* Unable to understand and retain basic mathematical skills and concepts
* Limited vocabulary and communication skills
* Short attention span
* Under developed co-ordination skills
* Lack of logical reasoning
* Inability to transfer and apply skills to different situations
* Have difficulty remembering what has been taught

2.2. Give examples of causes of learning disabilities

There is often no known cause of learning disabilities where a cause can be identified it falls into the following categories:

Before birth
* Chromosome abnormalities, Down’s Syndrome, Tuberous Sclerosis
* Infection e.g. Rubella
* Lack of oxygen to the foetus
* Trauma (e.g. accident or injury in some way)
* Vaccine damage
* Poisons e.g. drugs (legal or illicit), alcohol, smoking and lead

Birth Complications
* Asphyxia and anoxia
* Obstructed birth and extended labour
* Instrument birth and brain damage
* Extreme prematurity and very low birth weight

Postnatal reasons
* Infections e.g. Meningitis
* Trauma e.g. accident, injury or child abuse
* Metabolic or disorders of nutrition and growth
* Socially deprivation

2.3. Describe the medical and social models of disability

Medical model of disability
Under the medical model, disabled people are defined by their illness or medical condition. They are disempowered, medical diagnoses are used to regulate and control access to social benefits, housing, education, leisure and employment. The medical model promotes the view of a disabled person as dependent and needing to be cured or cared for, and it justifies the way in which disabled people have been systematically excluded from society. The disabled person is the problem, not society. Control resides firmly with professionals: choices for the individual are limited to the option provided and approved by the helping expert. The medical model is rejected by organisations of disabled people but it still pervades many attitudes towards disabled people.

Social model of disability
The social model had been developed by disabled people in response to the medical model and the impact it has had on their lives. Under the social model, disability is caused by the society in which we live and is not the fault of an individual disabled person or an inevitable consequence of their limitations. Disability is the product of the physical, organisational and attitudinal barriers present within society, which lead to discrimination. The removal of discrimination requires a change of approach and thinking in the way in which society is organised. The Social model takes account of disabled people as part of our economic, environmental and cultural society. The barriers that prevent any individual playing a part in society are the problem, not the individual.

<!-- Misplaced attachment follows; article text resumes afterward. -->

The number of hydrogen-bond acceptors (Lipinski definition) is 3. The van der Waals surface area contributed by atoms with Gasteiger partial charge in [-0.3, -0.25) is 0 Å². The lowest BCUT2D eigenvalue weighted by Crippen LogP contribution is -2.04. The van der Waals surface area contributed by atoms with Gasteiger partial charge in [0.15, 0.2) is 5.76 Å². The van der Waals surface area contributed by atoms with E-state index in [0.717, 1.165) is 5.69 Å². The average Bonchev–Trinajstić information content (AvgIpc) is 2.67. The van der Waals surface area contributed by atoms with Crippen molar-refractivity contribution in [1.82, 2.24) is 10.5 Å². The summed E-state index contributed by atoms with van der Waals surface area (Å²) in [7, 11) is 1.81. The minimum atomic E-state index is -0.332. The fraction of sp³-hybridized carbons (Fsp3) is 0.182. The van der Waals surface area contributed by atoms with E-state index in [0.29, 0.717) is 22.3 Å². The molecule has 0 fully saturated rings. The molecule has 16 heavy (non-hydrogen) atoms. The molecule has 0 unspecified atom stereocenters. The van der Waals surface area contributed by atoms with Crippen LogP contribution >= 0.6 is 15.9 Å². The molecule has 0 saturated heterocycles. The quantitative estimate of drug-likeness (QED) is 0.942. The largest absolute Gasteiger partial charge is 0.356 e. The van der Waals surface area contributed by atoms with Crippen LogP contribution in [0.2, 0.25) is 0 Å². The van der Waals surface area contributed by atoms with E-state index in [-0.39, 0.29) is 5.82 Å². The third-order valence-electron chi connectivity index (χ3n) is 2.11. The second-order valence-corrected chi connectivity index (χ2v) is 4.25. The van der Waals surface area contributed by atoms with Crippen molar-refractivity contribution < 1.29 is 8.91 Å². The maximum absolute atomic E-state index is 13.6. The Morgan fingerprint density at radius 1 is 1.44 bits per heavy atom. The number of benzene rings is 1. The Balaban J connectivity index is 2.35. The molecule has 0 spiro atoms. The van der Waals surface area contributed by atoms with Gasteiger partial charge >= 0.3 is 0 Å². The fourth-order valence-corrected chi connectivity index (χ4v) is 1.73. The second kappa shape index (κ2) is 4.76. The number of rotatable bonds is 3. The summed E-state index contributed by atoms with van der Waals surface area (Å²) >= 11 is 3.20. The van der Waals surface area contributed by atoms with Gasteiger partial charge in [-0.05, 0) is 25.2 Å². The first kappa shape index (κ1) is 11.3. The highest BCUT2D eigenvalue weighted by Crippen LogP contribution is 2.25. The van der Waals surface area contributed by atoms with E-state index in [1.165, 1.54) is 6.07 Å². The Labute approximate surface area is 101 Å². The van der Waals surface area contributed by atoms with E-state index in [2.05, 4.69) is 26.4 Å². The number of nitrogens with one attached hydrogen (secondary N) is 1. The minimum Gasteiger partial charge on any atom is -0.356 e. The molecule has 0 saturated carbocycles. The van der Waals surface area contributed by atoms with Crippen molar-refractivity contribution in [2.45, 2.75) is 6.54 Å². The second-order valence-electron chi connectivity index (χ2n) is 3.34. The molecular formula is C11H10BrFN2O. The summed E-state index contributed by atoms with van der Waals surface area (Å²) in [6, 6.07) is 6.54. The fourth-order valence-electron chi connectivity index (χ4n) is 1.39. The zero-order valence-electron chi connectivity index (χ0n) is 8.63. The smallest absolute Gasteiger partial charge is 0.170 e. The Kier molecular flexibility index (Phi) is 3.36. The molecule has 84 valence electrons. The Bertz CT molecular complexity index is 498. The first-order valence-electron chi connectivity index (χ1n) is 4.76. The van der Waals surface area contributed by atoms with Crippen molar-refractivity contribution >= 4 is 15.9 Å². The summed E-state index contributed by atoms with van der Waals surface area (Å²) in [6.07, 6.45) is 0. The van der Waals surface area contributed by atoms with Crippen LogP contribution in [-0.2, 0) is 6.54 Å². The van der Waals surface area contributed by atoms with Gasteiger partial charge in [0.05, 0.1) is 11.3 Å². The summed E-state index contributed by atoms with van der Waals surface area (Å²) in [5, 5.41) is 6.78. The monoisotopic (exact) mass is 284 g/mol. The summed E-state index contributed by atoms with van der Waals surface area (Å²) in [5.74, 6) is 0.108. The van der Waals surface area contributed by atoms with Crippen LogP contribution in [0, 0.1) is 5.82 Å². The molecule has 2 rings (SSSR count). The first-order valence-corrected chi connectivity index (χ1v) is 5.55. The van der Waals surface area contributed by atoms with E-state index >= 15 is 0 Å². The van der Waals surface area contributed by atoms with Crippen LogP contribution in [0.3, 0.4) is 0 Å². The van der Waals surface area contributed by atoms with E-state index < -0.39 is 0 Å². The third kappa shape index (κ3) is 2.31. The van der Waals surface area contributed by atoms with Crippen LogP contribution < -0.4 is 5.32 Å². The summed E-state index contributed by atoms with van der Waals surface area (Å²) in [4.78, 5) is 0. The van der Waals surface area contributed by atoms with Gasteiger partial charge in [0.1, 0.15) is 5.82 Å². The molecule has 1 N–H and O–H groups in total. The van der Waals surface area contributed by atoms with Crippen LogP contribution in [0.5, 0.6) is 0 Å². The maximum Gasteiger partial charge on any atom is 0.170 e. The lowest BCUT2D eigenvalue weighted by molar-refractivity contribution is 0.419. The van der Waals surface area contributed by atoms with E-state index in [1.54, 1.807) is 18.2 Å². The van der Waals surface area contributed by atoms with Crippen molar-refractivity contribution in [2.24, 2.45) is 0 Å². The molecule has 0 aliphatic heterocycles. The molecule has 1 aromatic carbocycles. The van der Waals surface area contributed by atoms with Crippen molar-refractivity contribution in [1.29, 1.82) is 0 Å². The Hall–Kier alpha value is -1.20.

Barriers still exist in education, information and communication systems, working environments, health and social support services, transport, housing, public buildings and amenities. The devaluing of disabled people through negative images in the media – films, television and newspapers – also as a barrier. The social model has been developed with the aim of removing barriers so that disabled people have the same opportunity as everyone else to determine their own life styles. A simple example is that of a wheelchair user who had a mobility impairment. He is not actually disabled in an environment where he can use public transport and gain full access to buildings and their facilities in the same way that someone without his impairment would do.

The social model of disability has fundamentally changed the way in which disability is regarded and has had a major impact an anti-discriminatory legislation. Some disabled people and academics are involved in a re-evaluation of the social model and they argue that the time has come to move beyond this basic position.

2.4. State the approximate proportion of individuals with a learning disability for whom the cause is ‘not known’

There is often no known factor or factors which are the cause of learning disabilities. According to the British Institute for learning disabilities (BILD) among people who have a mild learning disability, in 50% of cases, no cause had been identified. A number of environmental and genetic factors are thought to be significant, although clearly diagnosed genetic causes have been found in only 5% of people in this category.

In people with severe or profound learning disabilities, chromosomal abnormalities cause about 40% of cases. Genetic factors account for 15%, prenatal and perinatal problems 10% and postnatal issues a further 10%. Cases, which are of unknown cause, are fewer but still high at around 25%.

2.5. Describe the possible impact on a family of having a member with a learning disability

Life in the family of an individual with LD is complex and challenging, involving practical and emotional issues. There are medical and educational decisions, financial pressures and time constraints – all likely to represent additional responsibilities for parents. And the inherent concern, disappointment, anger, self-recrimination and blame – typical emotions in response to a child’s problem – also contribute to the pressures frequently disruptive to the family equilibrium and divisive to a marriage. While some may think parental bonds are strengthened in the face of adversity, unfortunately, the opposite is true. Many parents have a difficult time accepting their child’s problems and reconciling their own differences in response to them, while trying to manage daily life at home and in their respective careers.